It seems like every day there are more and more reasons to be confused by labels. Chances are, if you’re a label reader, you’ve noticed the words “grass-fed” on your meat labels.

The first time I came across these words, they conjured up images of happy animals, calmly cropping green pasture grasses, living a life of comfort and ease until the end. What a nice thought and definitely worth the investment if it begins to put an end to the concentrated animal feeding operations (CAFO) that are basically hell for animals, the environment, and any surrounding beings (you can read more about CAFO’s in tomorrow’s post).

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Bohemian Mojo has been following the nightmare unfolding in our fields, pastures and orchards with the terrifying collapse of the honeybee population.

Like others we’ve watched it happening with a sense of despair and disbelief. How could mankind do this we ask ourselves? We realize the implications this collapse holds for the human food chain will be dramatic. After all around a third of our fruits, vegetables and cereals depend on bees for fertilization. A third is a lot; a hell of a lot. But here we are again.

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It seems appropriate to start the year off with a conversation about one of the biggest food concerns on the proverbial table.The Transatlantic Trade and Investment Partnership (TTIP) has been in the works since last year with discussions occurring under the radar and away from any chance for an open forum of thoughts and ideas.While the TTIP agreement has many facets, the one that is of most concern to Bohemian Mojo (and hopefully to every individual) is the call for a “regulatory convergence” where food production is concerned. If this agreement goes through unchallenged it will be potentially devastating to sustainable and heritage food all across the EU and US.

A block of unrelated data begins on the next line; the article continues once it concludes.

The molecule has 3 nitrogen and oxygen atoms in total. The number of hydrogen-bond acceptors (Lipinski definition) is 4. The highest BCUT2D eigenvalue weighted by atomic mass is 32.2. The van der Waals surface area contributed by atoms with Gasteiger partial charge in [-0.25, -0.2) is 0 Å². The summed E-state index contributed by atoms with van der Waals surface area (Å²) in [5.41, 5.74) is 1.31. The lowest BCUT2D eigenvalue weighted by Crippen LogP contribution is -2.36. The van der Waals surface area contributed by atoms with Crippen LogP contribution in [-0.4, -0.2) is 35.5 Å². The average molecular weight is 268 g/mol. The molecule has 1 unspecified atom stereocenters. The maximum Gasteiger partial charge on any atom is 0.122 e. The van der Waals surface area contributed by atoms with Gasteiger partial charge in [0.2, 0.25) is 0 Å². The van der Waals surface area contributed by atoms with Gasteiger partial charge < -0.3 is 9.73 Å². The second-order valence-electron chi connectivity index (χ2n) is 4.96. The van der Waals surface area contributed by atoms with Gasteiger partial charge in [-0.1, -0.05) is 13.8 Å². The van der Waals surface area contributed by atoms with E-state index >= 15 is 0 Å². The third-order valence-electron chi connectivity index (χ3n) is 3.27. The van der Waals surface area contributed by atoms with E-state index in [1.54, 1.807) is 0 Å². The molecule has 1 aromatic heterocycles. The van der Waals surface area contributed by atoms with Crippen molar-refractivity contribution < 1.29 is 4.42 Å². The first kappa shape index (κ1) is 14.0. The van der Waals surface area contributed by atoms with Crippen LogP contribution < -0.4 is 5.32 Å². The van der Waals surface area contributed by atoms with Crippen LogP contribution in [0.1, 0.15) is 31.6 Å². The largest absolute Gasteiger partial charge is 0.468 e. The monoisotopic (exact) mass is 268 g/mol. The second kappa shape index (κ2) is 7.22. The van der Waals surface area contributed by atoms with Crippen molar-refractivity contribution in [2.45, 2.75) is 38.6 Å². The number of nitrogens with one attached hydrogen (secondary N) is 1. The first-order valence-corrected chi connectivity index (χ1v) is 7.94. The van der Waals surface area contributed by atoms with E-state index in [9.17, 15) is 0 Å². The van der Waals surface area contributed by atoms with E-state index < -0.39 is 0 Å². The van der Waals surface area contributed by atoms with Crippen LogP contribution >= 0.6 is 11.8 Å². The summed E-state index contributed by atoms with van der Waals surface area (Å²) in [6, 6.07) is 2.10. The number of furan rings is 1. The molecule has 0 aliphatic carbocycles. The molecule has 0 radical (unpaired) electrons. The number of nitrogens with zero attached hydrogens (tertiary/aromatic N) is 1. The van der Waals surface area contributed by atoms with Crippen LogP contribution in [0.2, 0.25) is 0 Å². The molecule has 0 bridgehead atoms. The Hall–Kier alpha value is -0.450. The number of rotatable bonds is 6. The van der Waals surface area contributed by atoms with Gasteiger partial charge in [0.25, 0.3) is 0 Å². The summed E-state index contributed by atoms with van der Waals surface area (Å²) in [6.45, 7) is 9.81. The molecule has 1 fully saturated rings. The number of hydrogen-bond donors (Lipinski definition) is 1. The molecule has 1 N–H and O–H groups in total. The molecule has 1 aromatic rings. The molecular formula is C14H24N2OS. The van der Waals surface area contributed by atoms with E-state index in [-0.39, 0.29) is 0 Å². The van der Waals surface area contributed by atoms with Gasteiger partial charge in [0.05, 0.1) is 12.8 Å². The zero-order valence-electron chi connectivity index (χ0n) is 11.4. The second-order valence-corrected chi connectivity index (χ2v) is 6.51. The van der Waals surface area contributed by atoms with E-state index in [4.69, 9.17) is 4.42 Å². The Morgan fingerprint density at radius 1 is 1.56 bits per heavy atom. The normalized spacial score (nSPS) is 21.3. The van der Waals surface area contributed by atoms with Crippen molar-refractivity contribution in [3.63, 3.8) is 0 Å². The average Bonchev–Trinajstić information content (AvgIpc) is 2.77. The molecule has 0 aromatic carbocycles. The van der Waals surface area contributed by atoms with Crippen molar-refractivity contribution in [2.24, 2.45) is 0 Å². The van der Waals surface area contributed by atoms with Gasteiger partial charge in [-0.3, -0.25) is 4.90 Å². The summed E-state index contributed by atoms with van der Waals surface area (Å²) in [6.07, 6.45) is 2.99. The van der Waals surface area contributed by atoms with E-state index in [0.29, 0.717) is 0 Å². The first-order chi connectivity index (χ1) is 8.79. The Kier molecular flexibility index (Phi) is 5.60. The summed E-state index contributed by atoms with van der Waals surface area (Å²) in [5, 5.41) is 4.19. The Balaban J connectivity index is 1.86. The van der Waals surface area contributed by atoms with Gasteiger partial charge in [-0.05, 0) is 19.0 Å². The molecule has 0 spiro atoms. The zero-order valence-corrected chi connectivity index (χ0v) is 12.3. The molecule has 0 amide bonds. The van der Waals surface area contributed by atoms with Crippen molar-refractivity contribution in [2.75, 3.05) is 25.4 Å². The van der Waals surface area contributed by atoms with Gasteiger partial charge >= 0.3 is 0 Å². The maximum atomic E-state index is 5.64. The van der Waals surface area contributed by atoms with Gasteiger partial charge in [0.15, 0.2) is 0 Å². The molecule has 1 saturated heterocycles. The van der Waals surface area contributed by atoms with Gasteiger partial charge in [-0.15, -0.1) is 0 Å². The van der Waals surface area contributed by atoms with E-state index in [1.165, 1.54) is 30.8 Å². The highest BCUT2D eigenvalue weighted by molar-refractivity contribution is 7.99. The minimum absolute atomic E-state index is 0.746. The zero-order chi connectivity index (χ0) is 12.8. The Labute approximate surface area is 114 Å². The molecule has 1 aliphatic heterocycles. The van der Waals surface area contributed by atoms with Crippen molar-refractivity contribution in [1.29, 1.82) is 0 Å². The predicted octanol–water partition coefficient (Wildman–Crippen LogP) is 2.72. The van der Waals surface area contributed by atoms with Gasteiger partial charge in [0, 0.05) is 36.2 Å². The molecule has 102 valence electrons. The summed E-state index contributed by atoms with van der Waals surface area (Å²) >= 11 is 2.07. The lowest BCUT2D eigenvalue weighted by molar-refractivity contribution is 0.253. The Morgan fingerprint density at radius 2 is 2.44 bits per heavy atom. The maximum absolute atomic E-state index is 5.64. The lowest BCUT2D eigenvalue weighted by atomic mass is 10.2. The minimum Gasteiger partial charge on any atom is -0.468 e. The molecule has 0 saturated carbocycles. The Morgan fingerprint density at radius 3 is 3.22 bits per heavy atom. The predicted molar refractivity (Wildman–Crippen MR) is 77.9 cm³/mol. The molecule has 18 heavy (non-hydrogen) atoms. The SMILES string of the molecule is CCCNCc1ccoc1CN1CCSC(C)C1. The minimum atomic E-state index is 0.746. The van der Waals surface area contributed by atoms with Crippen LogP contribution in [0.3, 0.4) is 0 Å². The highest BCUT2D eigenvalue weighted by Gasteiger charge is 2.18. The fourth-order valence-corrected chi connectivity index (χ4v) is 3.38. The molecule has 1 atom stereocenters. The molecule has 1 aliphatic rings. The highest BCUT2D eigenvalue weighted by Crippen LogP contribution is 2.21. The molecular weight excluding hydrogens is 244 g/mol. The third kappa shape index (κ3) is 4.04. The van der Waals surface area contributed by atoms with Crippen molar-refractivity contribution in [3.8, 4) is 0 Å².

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Tangy, sweet, sour, crunchy, and smooth; the first bite of a home pickled Vidalia onion is a flavor adventure. 

So there’s a couple things going on with the conversation on Vidalia Onions. First of all, the Vidalia onion is one of a very small handful of foods that are the equivelent of a protected status. Vidalia onions are a specific variety of onion grown in particular counties in the state of Georgia (U.S.).  They are relatively new to the onion world, being an accidental hybrid that occurred in the depression era and then, according to historical data, began to make a name for itself, until finally it has now become the Georgia state vegetable and its name is legally protected and references only a 20 county region in the south. What's the big deal about vidalia onions? 

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It was a foolish King who didn’t pay attention to his Barons when they pleaded their cause at his court. Take evil King John for instance. He ignored his Barons and faced revolt and the humiliation of being forced to sign the Magna Carta in 1215.

You might well argue that in the long run it was a good thing with the ‘Great Charter’ signposting and underpinning the world’s great democracies centuries later.

Perhaps so but be under no illusion 800 years later little has fundamentally changed. A much more sophisticated system of Kings and Barons exists today.

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